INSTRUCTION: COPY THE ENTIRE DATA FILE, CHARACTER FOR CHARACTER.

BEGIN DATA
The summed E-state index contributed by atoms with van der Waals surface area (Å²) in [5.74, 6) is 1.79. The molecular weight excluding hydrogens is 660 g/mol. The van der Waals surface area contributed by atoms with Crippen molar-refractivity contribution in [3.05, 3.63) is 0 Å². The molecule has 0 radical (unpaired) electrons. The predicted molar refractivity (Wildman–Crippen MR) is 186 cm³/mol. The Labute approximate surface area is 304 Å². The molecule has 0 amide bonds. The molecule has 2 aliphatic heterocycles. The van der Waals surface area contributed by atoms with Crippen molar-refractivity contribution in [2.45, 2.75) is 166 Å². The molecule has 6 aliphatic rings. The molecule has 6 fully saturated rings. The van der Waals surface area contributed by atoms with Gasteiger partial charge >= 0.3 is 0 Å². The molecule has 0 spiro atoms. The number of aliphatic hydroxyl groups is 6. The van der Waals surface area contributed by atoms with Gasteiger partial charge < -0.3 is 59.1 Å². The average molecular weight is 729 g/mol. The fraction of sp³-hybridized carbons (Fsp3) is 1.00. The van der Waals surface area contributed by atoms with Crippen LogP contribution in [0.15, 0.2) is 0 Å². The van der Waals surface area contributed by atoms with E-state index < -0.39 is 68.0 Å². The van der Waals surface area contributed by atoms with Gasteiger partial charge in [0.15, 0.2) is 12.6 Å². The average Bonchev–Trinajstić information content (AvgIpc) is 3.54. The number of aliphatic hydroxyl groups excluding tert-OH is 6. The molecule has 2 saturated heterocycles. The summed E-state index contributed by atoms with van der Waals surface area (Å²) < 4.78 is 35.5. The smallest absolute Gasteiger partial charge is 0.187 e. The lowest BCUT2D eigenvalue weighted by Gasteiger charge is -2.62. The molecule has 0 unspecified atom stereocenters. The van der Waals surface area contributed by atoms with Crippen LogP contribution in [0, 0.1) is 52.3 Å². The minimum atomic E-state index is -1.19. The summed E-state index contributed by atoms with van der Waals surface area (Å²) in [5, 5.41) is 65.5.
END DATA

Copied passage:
The summed E-state index contributed by atoms with van der Waals surface area (Å²) in [5.74, 6) is 1.79. The molecular weight excluding hydrogens is 660 g/mol. The van der Waals surface area contributed by atoms with Crippen molar-refractivity contribution in [3.05, 3.63) is 0 Å². The molecule has 0 radical (unpaired) electrons. The predicted molar refractivity (Wildman–Crippen MR) is 186 cm³/mol. The Labute approximate surface area is 304 Å². The molecule has 0 amide bonds. The molecule has 2 aliphatic heterocycles. The van der Waals surface area contributed by atoms with Crippen molar-refractivity contribution in [2.45, 2.75) is 166 Å². The molecule has 6 aliphatic rings. The molecule has 6 fully saturated rings. The van der Waals surface area contributed by atoms with Gasteiger partial charge >= 0.3 is 0 Å². The molecule has 0 spiro atoms. The number of aliphatic hydroxyl groups is 6. The van der Waals surface area contributed by atoms with Gasteiger partial charge < -0.3 is 59.1 Å². The average molecular weight is 729 g/mol. The fraction of sp³-hybridized carbons (Fsp3) is 1.00. The van der Waals surface area contributed by atoms with Crippen LogP contribution in [0.15, 0.2) is 0 Å². The van der Waals surface area contributed by atoms with E-state index < -0.39 is 68.0 Å². The van der Waals surface area contributed by atoms with Gasteiger partial charge in [0.15, 0.2) is 12.6 Å². The average Bonchev–Trinajstić information content (AvgIpc) is 3.54. The number of aliphatic hydroxyl groups excluding tert-OH is 6. The molecule has 2 saturated heterocycles. The summed E-state index contributed by atoms with van der Waals surface area (Å²) < 4.78 is 35.5. The smallest absolute Gasteiger partial charge is 0.187 e. The lowest BCUT2D eigenvalue weighted by Gasteiger charge is -2.62. The molecule has 0 unspecified atom stereocenters. The van der Waals surface area contributed by atoms with Crippen LogP contribution in [0, 0.1) is 52.3 Å². The minimum atomic E-state index is -1.19. The summed E-state index contributed by atoms with van der Waals surface area (Å²) in [5, 5.41) is 65.5.